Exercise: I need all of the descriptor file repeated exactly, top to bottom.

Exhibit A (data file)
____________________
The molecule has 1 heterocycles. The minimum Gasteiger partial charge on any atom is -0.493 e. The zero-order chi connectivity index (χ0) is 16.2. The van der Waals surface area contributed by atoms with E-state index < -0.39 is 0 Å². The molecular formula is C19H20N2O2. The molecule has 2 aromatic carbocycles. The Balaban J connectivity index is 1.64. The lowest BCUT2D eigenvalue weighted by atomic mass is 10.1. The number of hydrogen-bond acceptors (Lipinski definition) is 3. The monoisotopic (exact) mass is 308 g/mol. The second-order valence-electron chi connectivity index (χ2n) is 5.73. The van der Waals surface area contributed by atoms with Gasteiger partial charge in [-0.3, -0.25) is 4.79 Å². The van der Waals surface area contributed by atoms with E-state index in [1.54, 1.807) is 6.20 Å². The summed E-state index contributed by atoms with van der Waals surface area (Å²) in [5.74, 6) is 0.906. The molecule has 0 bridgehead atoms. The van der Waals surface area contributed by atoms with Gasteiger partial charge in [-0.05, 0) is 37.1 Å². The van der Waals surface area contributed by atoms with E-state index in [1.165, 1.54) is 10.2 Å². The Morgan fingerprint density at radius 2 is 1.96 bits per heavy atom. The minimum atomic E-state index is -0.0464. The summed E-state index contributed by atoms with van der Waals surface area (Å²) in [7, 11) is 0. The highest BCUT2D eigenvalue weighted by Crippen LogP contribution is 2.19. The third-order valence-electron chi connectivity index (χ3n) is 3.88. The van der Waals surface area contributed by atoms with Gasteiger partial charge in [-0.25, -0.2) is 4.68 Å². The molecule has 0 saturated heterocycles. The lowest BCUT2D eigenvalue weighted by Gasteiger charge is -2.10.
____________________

The molecule has 1 heterocycles. The minimum Gasteiger partial charge on any atom is -0.493 e. The zero-order chi connectivity index (χ0) is 16.2. The van der Waals surface area contributed by atoms with E-state index < -0.39 is 0 Å². The molecular formula is C19H20N2O2. The molecule has 2 aromatic carbocycles. The Balaban J connectivity index is 1.64. The lowest BCUT2D eigenvalue weighted by atomic mass is 10.1. The number of hydrogen-bond acceptors (Lipinski definition) is 3. The monoisotopic (exact) mass is 308 g/mol. The second-order valence-electron chi connectivity index (χ2n) is 5.73. The van der Waals surface area contributed by atoms with Gasteiger partial charge in [-0.3, -0.25) is 4.79 Å². The van der Waals surface area contributed by atoms with E-state index in [1.54, 1.807) is 6.20 Å². The summed E-state index contributed by atoms with van der Waals surface area (Å²) in [5.74, 6) is 0.906. The molecule has 0 bridgehead atoms. The van der Waals surface area contributed by atoms with Gasteiger partial charge in [-0.05, 0) is 37.1 Å². The van der Waals surface area contributed by atoms with E-state index in [1.165, 1.54) is 10.2 Å². The Morgan fingerprint density at radius 2 is 1.96 bits per heavy atom. The minimum atomic E-state index is -0.0464. The summed E-state index contributed by atoms with van der Waals surface area (Å²) in [7, 11) is 0. The highest BCUT2D eigenvalue weighted by Crippen LogP contribution is 2.19. The third-order valence-electron chi connectivity index (χ3n) is 3.88. The van der Waals surface area contributed by atoms with Gasteiger partial charge in [-0.25, -0.2) is 4.68 Å². The molecule has 0 saturated heterocycles. The lowest BCUT2D eigenvalue weighted by Gasteiger charge is -2.10.